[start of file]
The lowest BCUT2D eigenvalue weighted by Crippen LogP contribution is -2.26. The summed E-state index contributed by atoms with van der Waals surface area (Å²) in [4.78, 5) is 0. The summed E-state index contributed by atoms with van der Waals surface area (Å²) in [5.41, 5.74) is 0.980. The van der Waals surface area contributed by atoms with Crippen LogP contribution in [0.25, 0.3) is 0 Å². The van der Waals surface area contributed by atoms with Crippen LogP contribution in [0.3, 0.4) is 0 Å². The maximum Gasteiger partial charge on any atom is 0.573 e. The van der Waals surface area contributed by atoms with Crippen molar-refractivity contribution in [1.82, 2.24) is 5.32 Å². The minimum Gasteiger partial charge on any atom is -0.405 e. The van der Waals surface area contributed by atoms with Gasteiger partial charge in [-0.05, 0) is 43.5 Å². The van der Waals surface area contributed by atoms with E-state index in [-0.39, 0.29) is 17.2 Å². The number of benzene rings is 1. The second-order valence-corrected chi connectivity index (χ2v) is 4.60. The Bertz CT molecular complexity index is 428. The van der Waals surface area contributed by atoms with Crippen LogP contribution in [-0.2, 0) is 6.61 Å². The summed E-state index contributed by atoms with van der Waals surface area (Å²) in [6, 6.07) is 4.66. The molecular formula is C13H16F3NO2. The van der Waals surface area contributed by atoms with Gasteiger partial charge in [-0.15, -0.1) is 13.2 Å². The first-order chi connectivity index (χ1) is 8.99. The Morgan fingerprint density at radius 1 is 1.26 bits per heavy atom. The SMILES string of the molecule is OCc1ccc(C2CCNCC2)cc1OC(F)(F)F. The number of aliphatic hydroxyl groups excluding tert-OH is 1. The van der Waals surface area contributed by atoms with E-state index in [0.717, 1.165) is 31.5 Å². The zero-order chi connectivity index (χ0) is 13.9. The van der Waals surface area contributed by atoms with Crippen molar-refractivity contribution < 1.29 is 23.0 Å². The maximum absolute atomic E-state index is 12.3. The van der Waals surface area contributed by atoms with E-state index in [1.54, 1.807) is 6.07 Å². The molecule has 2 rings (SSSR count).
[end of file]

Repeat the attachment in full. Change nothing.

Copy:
The lowest BCUT2D eigenvalue weighted by Crippen LogP contribution is -2.26. The summed E-state index contributed by atoms with van der Waals surface area (Å²) in [4.78, 5) is 0. The summed E-state index contributed by atoms with van der Waals surface area (Å²) in [5.41, 5.74) is 0.980. The van der Waals surface area contributed by atoms with Crippen LogP contribution in [0.25, 0.3) is 0 Å². The van der Waals surface area contributed by atoms with Crippen LogP contribution in [0.3, 0.4) is 0 Å². The maximum Gasteiger partial charge on any atom is 0.573 e. The van der Waals surface area contributed by atoms with Crippen molar-refractivity contribution in [1.82, 2.24) is 5.32 Å². The minimum Gasteiger partial charge on any atom is -0.405 e. The van der Waals surface area contributed by atoms with Gasteiger partial charge in [-0.05, 0) is 43.5 Å². The van der Waals surface area contributed by atoms with E-state index in [-0.39, 0.29) is 17.2 Å². The number of benzene rings is 1. The second-order valence-corrected chi connectivity index (χ2v) is 4.60. The Bertz CT molecular complexity index is 428. The van der Waals surface area contributed by atoms with Crippen LogP contribution in [-0.2, 0) is 6.61 Å². The summed E-state index contributed by atoms with van der Waals surface area (Å²) in [6, 6.07) is 4.66. The molecular formula is C13H16F3NO2. The van der Waals surface area contributed by atoms with Gasteiger partial charge in [-0.15, -0.1) is 13.2 Å². The first-order chi connectivity index (χ1) is 8.99. The Morgan fingerprint density at radius 1 is 1.26 bits per heavy atom. The SMILES string of the molecule is OCc1ccc(C2CCNCC2)cc1OC(F)(F)F. The number of aliphatic hydroxyl groups excluding tert-OH is 1. The van der Waals surface area contributed by atoms with E-state index in [0.717, 1.165) is 31.5 Å². The zero-order chi connectivity index (χ0) is 13.9. The van der Waals surface area contributed by atoms with Crippen molar-refractivity contribution < 1.29 is 23.0 Å². The maximum absolute atomic E-state index is 12.3. The van der Waals surface area contributed by atoms with E-state index in [1.54, 1.807) is 6.07 Å². The molecule has 2 rings (SSSR count).